“I wouldn’t want to be rude to my hosts by mentioning this case…” This is how the president of the Strasbourg Court its reference to the latest ruling condemning Spain, the one referring to the lack of renewal of the CGPJ and, with it, the blocking of the most important judicial appointments.
Behind the disclaimerthe Irish Cipher O’Leary has gone on to maintain that it is justified for judges to intervene when political disagreements end up putting the separation of powers and the democratic system itself at risk.
“When blockages occur at the political level in relation to the appointment of judges, national and European courts may have to intervene in defense of both judicial independence and the proper functioning of a democratic rule of law,” said O’Leary in perfect Castilian (she is married to a Spaniard).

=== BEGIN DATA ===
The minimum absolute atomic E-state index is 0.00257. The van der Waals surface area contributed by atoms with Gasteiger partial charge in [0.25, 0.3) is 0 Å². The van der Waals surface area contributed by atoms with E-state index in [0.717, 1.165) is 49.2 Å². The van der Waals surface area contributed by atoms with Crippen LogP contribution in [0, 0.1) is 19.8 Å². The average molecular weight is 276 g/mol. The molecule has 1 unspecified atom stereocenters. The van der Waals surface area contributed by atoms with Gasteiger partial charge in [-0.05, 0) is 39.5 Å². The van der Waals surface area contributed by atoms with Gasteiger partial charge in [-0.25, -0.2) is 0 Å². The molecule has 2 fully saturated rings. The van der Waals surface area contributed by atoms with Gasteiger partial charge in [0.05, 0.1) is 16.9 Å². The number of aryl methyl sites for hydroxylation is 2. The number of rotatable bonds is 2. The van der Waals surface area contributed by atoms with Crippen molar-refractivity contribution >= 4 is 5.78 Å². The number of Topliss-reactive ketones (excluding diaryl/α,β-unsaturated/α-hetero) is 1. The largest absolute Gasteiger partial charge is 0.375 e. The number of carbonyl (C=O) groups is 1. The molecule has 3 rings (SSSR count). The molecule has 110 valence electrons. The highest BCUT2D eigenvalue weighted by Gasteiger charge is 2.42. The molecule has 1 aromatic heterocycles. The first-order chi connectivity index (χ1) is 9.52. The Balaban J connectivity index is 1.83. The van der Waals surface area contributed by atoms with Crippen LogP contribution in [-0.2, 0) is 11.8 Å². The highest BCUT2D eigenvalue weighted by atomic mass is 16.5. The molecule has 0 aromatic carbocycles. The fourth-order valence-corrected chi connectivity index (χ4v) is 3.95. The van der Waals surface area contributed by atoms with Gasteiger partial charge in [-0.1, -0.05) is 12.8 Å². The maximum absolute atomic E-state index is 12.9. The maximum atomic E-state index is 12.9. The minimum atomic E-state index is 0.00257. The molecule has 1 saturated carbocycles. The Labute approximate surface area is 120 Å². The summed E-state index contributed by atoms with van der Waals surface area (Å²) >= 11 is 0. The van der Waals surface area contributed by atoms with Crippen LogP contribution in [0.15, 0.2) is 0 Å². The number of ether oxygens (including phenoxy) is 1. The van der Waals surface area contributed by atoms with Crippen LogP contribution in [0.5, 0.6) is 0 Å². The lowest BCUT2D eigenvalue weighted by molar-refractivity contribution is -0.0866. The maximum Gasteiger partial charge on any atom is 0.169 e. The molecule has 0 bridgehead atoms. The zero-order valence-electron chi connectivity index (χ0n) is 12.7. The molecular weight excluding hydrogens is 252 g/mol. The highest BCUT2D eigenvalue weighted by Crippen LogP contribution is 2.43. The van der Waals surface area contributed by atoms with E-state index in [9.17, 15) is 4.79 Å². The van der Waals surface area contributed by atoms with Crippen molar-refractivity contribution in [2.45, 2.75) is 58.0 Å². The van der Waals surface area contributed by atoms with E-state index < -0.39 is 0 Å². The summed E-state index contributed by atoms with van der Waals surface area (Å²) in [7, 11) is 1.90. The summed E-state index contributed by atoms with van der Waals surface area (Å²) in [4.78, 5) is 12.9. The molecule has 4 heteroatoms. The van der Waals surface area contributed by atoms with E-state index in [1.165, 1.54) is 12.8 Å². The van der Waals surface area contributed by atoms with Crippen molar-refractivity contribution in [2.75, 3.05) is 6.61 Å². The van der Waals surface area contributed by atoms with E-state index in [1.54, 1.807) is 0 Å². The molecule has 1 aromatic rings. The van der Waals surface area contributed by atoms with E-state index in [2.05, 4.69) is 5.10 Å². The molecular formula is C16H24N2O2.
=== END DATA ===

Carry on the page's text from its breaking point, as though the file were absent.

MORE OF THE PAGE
The statement came at the headquarters of the Constitutional Court, sitting next to its president, Cándido Conde-Pumpido, and the same week that the TC has given its approval to the legal reform that prevents the CGPJ from making judicial appointments until it is renewed. .
Recently, the European Court of Human Rights (ECHR) itself condemned Spain, at the request of several judges aspiring to be members of the Council, for the inaction of the Cortes in the renewal of this body.